Brendan Enrick

Daily Software Development

Time-Tested Testing Tips – Part 6

If you haven’t seen my earlier posts on this topic. I’ve mentioned a bunch of tips which should make your testing easier and more effective. If you’re looking for more tips check out these previous posts.

Time-Tested Testing Tips - Part 1

Time-Tested Testing Tips - Part 2

Time-Tested Testing Tips - Part 3

Time-Tested Testing Tips - Part 4

Time-Tested Testing Tips - Part 5

Don’t Repeat Yourself

I am sure a lot of you have heard this before and know that Don’t Repeat Yourself (DRY) means that you should reuse code so that you’re not repeating the same code all of the time. This also applies to testing. Sure we know to extract the logic in our tests, because we know that test code should be treated very well.

I am not talking about the logic in your tests not being repeated. I am saying that you should not test the same thing twice. Try to only test each thing once. This makes identifying the issue a lot easier. This is extremely important for edge cases. Make sure you’re only testing your edge cases in your edge case test.

You should have a test for each edge case and preferably it is the only test using parameters for the edge case. If something else is using it you’re creating difficulties in maintenance as well as tracking down bugs.

If you break a piece of code dealing with an edge case it will be harder to track down since two tests will be failing as a result. If there were only one it would be easier to find and fix the issue. Also there is the simple fact that things change. What happens if later on the desired logic of the program changes and the handling of the edge case changes. Well now you have to change the code in two places instead of just the one. This makes it more difficult to change the logic of your program. repetition == bad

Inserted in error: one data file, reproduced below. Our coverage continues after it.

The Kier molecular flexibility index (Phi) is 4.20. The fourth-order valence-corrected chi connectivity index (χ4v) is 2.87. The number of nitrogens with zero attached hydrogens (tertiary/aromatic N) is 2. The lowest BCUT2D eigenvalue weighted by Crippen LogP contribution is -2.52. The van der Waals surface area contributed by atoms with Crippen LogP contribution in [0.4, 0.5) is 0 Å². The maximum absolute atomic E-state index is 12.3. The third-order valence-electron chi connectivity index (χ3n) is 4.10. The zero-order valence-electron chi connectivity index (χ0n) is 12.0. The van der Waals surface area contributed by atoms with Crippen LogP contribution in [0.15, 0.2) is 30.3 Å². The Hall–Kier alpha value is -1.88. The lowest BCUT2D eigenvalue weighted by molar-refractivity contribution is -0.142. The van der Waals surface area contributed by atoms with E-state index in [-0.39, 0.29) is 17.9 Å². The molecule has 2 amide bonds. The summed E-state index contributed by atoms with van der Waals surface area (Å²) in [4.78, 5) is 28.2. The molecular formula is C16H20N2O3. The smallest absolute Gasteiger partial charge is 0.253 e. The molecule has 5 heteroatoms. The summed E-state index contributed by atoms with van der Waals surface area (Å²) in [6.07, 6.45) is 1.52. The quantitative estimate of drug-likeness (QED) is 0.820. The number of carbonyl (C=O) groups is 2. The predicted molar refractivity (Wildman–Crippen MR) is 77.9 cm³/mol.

Start Writing Tests For Everything

When you’re going to try some new piece of code how do you go about it? I am sure a lot of people will create a small sample Console Application and try something and have it print out results to the Console. This works very well, but if you’re really trying to pick up testing you should try writing a test instead. If you want to see how some new functionality works give it a shot in a test. Write a test to see what happens. Assert on the results and try to predict the output. This is a fun little way to work with things and you’ll get more experience using your testing framework.

It is important when learning to write tests that you do it as often as possible. Get used to writing them whenever you write code, so when you’re looking at something new you might as well look at it with a test. What better way to “test it out” than using your unit tests to do it.

Have a great day! Keep testing!

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